S.Moorthi has run 3 T170L42 5-day forecasts from an initial time of 21 November 2001. Using the Parallel codes, he has run a standard parallel-X- run, a fix to the error in computation of aerosol properties, and a no-aerosol test. I have looked at forecast differences for day 1/5 (average of 2 relevant sflux files) in several of the cloud and radiation fields. At day 1, impact of the bugfix is small and generally of order similar to removal of the aerosol physics in the SW radiation code. Though removal of aerosols allows more downward SW radiation to reach the earth's surface (enhancing sensible heat flux, increasing 2-meter temperature,...), while the bug fix generally reduces downward SW by less than 5 W/m2 in regions, presumably, where there is little change to cloudiness. By day 5, other interactions have caused the differences to become larger, but nothing systematic in the 'BUGfix' tests. The no-aerosol forecast differences seem to show that there are straight line artificialities in the parameterization????? A few relevant plots may be seen in the TESTAREA .
Results of testing corrected cloud overlap in the cloud diagnostics 19Nov01 case
During a model run, the diagnostic calculation of TOTAL atmospheric cloud, as well as clouds in H, M, L, BL domains, is calculated by assuming the same cloud overlap as the model's radiation parameterization. However, when the model's cloud parameterization was changed from a diagnostic formulation to an explicit liquid water scheme in May 2001, AND the cloud overlap in the radiation scheme was changed, the diagnostic calculation was, inadvertantly, NOT!!! That is, the new overlap used in the radiation scheme became random, while the diagnostic calculation continued to use a combined maximum/random overlap (BL clouds were maximum overlapped). Since maximum overlapping stacks cloud layers on top of each other, it should always give cloud values less than or equal to a purely random overlap assumption. Data displayed here shows the differences associated with a change in cloud overlap for the diagnostic calculation (NO model IMPACT occurs, as this is purely a diagnostic computation!). One 24 hour forecast as shown below, and the first day is validated against the RTNEPH 'observations' in order to give a sense of the differences to be expected. The operational calculation yields the following global cloud fractions for T,H,M,L,BL : .50,.11,.28,.19,.24, while for the more-proper overlap the values become .59,.20,.31,.24,.30! Plots are shown in cloud TESTAREA . While the proper-overlap gives larger numbers, a retuning of the cloud fraction algorithms may be needed. Operationally, the model's radiation parameterization 'sees' up to 10% more cloud than the diagnostic numbers would lead us to believe!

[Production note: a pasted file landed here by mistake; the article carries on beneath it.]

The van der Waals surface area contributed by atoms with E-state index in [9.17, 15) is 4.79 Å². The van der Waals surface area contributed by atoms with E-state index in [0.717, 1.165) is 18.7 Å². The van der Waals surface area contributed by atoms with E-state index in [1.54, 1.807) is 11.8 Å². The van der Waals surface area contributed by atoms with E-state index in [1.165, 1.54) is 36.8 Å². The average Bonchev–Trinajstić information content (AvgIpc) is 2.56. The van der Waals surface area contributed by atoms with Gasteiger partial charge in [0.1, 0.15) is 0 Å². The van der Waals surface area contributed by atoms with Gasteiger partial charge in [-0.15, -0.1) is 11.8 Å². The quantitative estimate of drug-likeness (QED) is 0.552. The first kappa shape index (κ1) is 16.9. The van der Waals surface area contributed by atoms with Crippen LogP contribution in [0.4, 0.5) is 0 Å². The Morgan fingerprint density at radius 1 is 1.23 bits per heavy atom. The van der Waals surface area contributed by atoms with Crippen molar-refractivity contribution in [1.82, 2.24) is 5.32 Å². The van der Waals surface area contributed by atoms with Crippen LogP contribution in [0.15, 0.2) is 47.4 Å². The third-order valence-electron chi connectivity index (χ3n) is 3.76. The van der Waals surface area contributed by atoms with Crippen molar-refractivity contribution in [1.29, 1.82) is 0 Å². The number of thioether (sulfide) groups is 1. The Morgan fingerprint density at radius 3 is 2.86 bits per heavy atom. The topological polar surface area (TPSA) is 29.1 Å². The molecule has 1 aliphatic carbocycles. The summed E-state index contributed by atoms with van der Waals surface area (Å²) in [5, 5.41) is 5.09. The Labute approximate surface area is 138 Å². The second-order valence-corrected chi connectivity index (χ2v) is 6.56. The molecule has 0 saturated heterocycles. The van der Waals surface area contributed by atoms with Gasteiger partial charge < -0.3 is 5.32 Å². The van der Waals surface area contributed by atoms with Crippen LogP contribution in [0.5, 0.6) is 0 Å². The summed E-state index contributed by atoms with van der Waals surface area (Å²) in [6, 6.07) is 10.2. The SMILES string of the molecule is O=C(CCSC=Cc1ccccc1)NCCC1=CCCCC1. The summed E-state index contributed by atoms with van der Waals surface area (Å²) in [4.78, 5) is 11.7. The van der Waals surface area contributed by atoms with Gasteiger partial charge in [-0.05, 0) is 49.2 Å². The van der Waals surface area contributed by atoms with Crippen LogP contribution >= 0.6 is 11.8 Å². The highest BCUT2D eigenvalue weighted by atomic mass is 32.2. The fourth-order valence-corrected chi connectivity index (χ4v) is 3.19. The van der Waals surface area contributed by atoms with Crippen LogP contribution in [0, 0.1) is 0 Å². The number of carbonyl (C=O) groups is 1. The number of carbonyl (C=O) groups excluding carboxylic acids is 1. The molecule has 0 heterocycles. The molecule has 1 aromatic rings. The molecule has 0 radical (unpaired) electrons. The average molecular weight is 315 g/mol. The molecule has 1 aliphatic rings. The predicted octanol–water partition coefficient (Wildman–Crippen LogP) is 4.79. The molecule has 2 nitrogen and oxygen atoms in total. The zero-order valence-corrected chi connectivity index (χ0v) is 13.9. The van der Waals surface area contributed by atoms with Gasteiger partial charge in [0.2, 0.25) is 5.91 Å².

Plots of the diagnostic convective cloud arrays 19Nov01 case